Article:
2017-04-13 / Front Page

‘We ride for those who died’

Policeman readies for trip to D.C.
BY TIM RIEL


Jamestown patrolman Ron Jacobson at the Ryan Bourque memorial in front of the police station on Conanicus Avenue. 
PHOTO BY ANDREA VON HOHENLEITEN Jamestown patrolman Ron Jacobson at the Ryan Bourque memorial in front of the police station on Conanicus Avenue. PHOTO BY ANDREA VON HOHENLEITEN He’ll be riding the same distance to reach the same destination on the same bicycle, but for Ron Jacobson, nothing will be the same.

As he prepares for his sixth consecutive Police Unity Tour, Jacobson, an eight-year veteran of the Jamestown police force, will ride 320 miles to raise awareness for the men and women killed in the line of duty. But there is one lost friend who will make this tour more emotional than ever.

Although Ryan Bourque was killed driving home from his shift and not while working, Jacobson will honor his ex-colleague on his bike’s license plate and in his heart. Nearly a year after the Coventry native’s tragic death, Jacobson, who was Bourque’s field-training officer, chokes up while talking about it.

“It’s still pretty hard,” said Jacobson, a father of four, including a daughter who is a year younger than Bourque was when he died. “Ryan was a good kid. Smart. He was going to be a good officer because he loved the community. All he wanted to do was help.”


Jacobson at the Boston Neck park-and-ride Tuesday afternoon. On nice days, he rides to work from West Greenwich to train for the ride. He does, however, get a lift across the bridge. 
PHOTO BY ANDREA VON HOHENLEITEN Jacobson at the Boston Neck park-and-ride Tuesday afternoon. On nice days, he rides to work from West Greenwich to train for the ride. He does, however, get a lift across the bridge. PHOTO BY ANDREA VON HOHENLEITEN The charity ride, now in its 21st year, is held annually during National Police Week. The motto, “We ride for those who died,” is self-explanatory. The tour started in 1997 when 18 riders raised $18,000 while peddling from New Jersey to the National Law Enforcement Officers Memorial in Washington. Since then, it has exploded — in 2016, more than 2,200 members raised about $2.5 million, which was donated to the museum that currently recognizes nearly 21,000 victims.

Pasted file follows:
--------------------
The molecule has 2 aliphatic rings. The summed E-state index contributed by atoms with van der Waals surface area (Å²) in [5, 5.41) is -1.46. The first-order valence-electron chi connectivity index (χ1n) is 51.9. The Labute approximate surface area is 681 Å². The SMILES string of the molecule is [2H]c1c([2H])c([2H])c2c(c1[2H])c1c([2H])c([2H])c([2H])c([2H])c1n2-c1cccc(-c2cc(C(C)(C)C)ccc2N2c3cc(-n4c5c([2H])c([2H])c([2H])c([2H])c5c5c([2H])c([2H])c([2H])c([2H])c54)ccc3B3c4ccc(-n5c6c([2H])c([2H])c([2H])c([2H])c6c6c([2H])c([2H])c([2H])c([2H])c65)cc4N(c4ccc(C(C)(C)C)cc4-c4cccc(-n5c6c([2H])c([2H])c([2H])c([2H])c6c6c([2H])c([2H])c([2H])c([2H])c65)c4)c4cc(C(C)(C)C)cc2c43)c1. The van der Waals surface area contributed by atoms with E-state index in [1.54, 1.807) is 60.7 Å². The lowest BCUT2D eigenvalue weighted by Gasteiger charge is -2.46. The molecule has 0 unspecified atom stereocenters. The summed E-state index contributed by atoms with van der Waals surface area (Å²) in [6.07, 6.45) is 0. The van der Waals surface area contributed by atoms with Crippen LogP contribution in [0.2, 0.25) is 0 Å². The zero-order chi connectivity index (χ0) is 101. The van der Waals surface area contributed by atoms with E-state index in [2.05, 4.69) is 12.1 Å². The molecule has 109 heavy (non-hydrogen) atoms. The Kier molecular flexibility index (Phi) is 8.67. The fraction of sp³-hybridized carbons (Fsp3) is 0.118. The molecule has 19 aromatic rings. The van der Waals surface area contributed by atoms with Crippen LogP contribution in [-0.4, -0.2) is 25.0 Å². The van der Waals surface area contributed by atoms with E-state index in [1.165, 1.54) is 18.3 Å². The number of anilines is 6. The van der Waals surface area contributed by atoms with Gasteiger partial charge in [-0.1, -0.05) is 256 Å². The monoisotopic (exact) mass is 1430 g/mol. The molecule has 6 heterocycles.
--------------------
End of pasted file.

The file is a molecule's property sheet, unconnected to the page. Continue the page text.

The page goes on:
“I’ve done charity rides my whole life, but I really want to contribute here,” Jacobson said. “It means a lot to me to honor those who have paid the ultimate sacrifice.”

Jacobson, 46, of West Greenwich, will ride with the founding chapter. They will start May 9 in Florham Park, N.J., the same place the tour began more than two decades ago. The ride is controlled, Jacobson said, with members riding two-by-two following a pace car traveling about 15 mph.

From there, Jacobson and his teammates will ride 60 miles to the Jersey town of Somerset, honoring fallen officers along the way by peddling past their former stations. The chapter also will coast by the New Jersey State Police barracks with “Taps” playing in the backdrop.

After resting overnight, the riders are back on the road en route to Wilmington, Del., a distance of 100 miles. The following day, they ride another 100 miles from Wilmington to Annapolis, Md., which is one of Jacobson’s alltime favorite routes.

“We ride through western Delaware into eastern Maryland, past farmland and along the coast of the Chesapeake,” he said. “It’s pretty beautiful. There’s great scenery and nice roads.”

The following morning, however, is the tour’s culmination. “That’s the day that really matters,” he said.

Jacobson and his chapter leave Maryland on May 12 en route to the nation’s capital, where they will convene at RFK Stadium with the other eight chapters. With thousands of riders united, a 4-mile-long line of cyclists will traverse the final few miles to the national memorial, where they will peddle through the hallowed paths surrounded by walls covered with names. Each of those names, Jacobson said, represents a man or woman who died while vowing to serve and protect.

After spending the night in Washington, members of the tour will dress in their Class A uniforms and escort survivors during a candlelight vigil.

While emotions will run high for Jacobson because of his friend’s untimely death — Bourque was 24 when he was killed by a wrong-way drunken driver last May on Interstate 95 — another man, Joseph Franklin, also will be on his mind.

During the first day of last year’s tour, Jacobson’s chapter was cruising downhill in Morristown, N.J., going nearly 30 mph, when Franklin’s front tire nipped the bicycle in front of him. The retired Roxbury lieutenant was thrown from his bike and died two days later from injuries sustained in the 12-bike pileup.

“I saw it from the corner of my eye,” Jacobson said. “I was almost in it.”

Police week will certainly be an emotional time for Jacobson. While it’s a somber tradition, he believes showing respect to the 21,000 dead Americans who gave their lives to law enforcement makes it worth the emotional toll. Although Bourque’s name won’t be tacked onto that wall in Washington, it will ring out for 320 miles from the back of Jacobson’s bike.

How to donate

A minimum pledge of $1,800 is required for each rider. To support Ron Jacobson’s efforts: n Deliver a check to police station n Visit the Policy Unity Tour website, choose Chapter 1 from the right-hand menu and “Sponsor a Rider” on the left side of that page

Checks should be made out to: Police Unity Tour

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